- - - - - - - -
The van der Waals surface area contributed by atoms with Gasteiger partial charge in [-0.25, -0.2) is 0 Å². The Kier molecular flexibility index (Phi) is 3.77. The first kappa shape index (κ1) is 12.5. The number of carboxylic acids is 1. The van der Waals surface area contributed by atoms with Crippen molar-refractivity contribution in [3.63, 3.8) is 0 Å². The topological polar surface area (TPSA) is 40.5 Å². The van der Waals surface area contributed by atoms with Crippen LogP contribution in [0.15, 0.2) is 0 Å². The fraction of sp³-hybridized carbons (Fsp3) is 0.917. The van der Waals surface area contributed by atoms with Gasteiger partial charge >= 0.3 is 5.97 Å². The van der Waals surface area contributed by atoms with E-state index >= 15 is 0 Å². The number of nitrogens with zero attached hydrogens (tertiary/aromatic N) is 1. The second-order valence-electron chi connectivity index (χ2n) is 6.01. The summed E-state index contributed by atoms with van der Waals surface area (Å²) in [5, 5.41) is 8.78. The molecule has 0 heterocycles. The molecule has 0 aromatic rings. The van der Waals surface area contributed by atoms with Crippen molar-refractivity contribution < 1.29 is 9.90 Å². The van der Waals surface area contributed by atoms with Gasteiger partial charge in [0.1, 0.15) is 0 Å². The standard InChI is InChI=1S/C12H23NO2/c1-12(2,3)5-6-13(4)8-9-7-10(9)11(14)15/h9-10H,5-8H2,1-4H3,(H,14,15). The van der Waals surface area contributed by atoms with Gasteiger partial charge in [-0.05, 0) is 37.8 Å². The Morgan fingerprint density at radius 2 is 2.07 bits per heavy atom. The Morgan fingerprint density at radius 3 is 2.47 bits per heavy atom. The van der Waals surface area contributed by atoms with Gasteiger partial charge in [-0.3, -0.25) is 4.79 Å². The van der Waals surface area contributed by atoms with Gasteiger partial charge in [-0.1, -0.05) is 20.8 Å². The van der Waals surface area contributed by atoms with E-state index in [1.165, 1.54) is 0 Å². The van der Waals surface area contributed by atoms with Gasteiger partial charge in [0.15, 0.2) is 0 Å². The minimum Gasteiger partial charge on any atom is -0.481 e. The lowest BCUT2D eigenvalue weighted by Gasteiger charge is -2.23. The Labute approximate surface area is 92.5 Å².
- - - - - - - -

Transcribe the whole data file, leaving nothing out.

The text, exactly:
The van der Waals surface area contributed by atoms with Gasteiger partial charge in [-0.25, -0.2) is 0 Å². The Kier molecular flexibility index (Phi) is 3.77. The first kappa shape index (κ1) is 12.5. The number of carboxylic acids is 1. The van der Waals surface area contributed by atoms with Crippen molar-refractivity contribution in [3.63, 3.8) is 0 Å². The topological polar surface area (TPSA) is 40.5 Å². The van der Waals surface area contributed by atoms with Crippen LogP contribution in [0.15, 0.2) is 0 Å². The fraction of sp³-hybridized carbons (Fsp3) is 0.917. The van der Waals surface area contributed by atoms with Gasteiger partial charge >= 0.3 is 5.97 Å². The van der Waals surface area contributed by atoms with E-state index >= 15 is 0 Å². The number of nitrogens with zero attached hydrogens (tertiary/aromatic N) is 1. The second-order valence-electron chi connectivity index (χ2n) is 6.01. The summed E-state index contributed by atoms with van der Waals surface area (Å²) in [5, 5.41) is 8.78. The molecule has 0 heterocycles. The molecule has 0 aromatic rings. The van der Waals surface area contributed by atoms with Crippen molar-refractivity contribution < 1.29 is 9.90 Å². The van der Waals surface area contributed by atoms with Gasteiger partial charge in [0.1, 0.15) is 0 Å². The standard InChI is InChI=1S/C12H23NO2/c1-12(2,3)5-6-13(4)8-9-7-10(9)11(14)15/h9-10H,5-8H2,1-4H3,(H,14,15). The van der Waals surface area contributed by atoms with Gasteiger partial charge in [-0.05, 0) is 37.8 Å². The Morgan fingerprint density at radius 2 is 2.07 bits per heavy atom. The Morgan fingerprint density at radius 3 is 2.47 bits per heavy atom. The van der Waals surface area contributed by atoms with Gasteiger partial charge in [-0.3, -0.25) is 4.79 Å². The van der Waals surface area contributed by atoms with Gasteiger partial charge in [-0.1, -0.05) is 20.8 Å². The van der Waals surface area contributed by atoms with E-state index in [1.165, 1.54) is 0 Å². The van der Waals surface area contributed by atoms with Gasteiger partial charge in [0.15, 0.2) is 0 Å². The minimum Gasteiger partial charge on any atom is -0.481 e. The lowest BCUT2D eigenvalue weighted by Gasteiger charge is -2.23. The Labute approximate surface area is 92.5 Å².